Mediation Board Orders Northwest to Keep Negotiating With Mechanics

Northwest had wanted the mediator to declare the talks at an impasse. That would have prompted a 30-day countdown toward a strike or a lockout - or a deal.


MINNEAPOLIS (AP) -- Northwest Airlines Corp. must keep negotiating with mechanics, mediators said on Thursday, handing the union a victory in its efforts to resist pay cuts.

Northwest had wanted the mediator to declare the talks at an impasse. That would have prompted a 30-day countdown toward a strike or a lockout - or a deal. Both sides had been making strike preparations, but the mediator's decision heads off the possibility of a strike, at least in the near term.

The rejection came just one day after mechanics urged the National Mediation Board to let the talks continue.

''I'm surprised they ruled this soon. It gives us more time to negotiate,'' said Jeff Mathews, spokesman and contract coordinator for the Aircraft Mechanics Fraternal Association.

In a statement, Northwest said it would continue to work with the mediation board to reach a deal with the mechanics union. But the airline reiterated that it has the highest labor costs in the industry and that it was ''imperative'' that a ''concessionary labor agreement'' with AMFA be reached as soon as possible.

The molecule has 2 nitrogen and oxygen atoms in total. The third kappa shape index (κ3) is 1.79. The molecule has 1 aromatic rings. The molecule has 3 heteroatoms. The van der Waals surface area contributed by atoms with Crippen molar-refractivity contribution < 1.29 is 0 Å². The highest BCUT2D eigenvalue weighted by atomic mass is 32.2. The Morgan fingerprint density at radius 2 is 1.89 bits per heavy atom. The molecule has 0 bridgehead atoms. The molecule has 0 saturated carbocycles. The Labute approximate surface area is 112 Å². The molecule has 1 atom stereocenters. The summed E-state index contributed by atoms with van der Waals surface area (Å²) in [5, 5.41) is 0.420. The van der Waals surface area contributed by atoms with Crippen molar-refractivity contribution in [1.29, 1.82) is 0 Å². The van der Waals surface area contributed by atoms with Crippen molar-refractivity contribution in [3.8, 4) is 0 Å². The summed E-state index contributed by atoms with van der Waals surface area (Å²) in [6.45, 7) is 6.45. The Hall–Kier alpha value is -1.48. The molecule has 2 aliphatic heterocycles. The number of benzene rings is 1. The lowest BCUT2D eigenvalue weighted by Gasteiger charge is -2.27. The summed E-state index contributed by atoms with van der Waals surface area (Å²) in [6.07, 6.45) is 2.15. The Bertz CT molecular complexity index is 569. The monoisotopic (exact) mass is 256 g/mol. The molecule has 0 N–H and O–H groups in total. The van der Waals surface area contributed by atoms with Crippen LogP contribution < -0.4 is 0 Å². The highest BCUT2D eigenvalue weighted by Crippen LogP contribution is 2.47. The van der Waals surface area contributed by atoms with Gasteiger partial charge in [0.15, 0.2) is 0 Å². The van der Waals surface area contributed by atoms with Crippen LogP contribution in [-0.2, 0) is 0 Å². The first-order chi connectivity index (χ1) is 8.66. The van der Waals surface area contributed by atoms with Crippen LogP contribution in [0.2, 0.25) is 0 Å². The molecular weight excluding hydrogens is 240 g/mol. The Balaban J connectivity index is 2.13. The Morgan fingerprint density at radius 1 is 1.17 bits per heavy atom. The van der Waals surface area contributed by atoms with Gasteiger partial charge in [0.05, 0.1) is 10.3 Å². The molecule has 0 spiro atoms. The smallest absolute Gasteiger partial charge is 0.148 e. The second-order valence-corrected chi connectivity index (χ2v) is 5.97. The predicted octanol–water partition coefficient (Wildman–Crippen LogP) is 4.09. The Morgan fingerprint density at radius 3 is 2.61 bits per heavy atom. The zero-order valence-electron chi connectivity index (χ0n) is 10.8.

The mediation board wrote on Thursday that Northwest's May 24 request to declare an impasse ''is not in order at this time,'' but it also said mediators ''will closely monitor the progress of this case.''

Northwest is seeking major wage cuts and layoffs of at least 2,000 more mechanics in talks that began in October. A mediator got involved in February. But mechanics said Northwest didn't make its wage proposals until May, and AMFA said it hasn't had a chance to respond.

Like other older airlines, Northwest has been losing money since 2001. It is trying to cut $1.1 billion in annual labor costs. Cuts for pilots and managers will save $300 million, and Northwest is proposing concessions worth $176 million for mechanics.

But mechanics have resisted, saying they've absorbed thousands of layoffs already. Northwest CEO Doug Steenland told analysts earlier this week that a strike deadline would provide the kind of pressure needed to reach a deal.

Northwest officials have said they plan to keep flying if there's a strike. Contractors have run ads for FAA-certified mechanics, apparently to work at Northwest, and the airline has run ads for flight attendants saying they would be hired if there's a strike. The airline said Thursday it has not added replacement technicians to its payroll.

Northwest shares fell 3 cents to close at $6.24 Thursday on the Nasdaq Stock Market.

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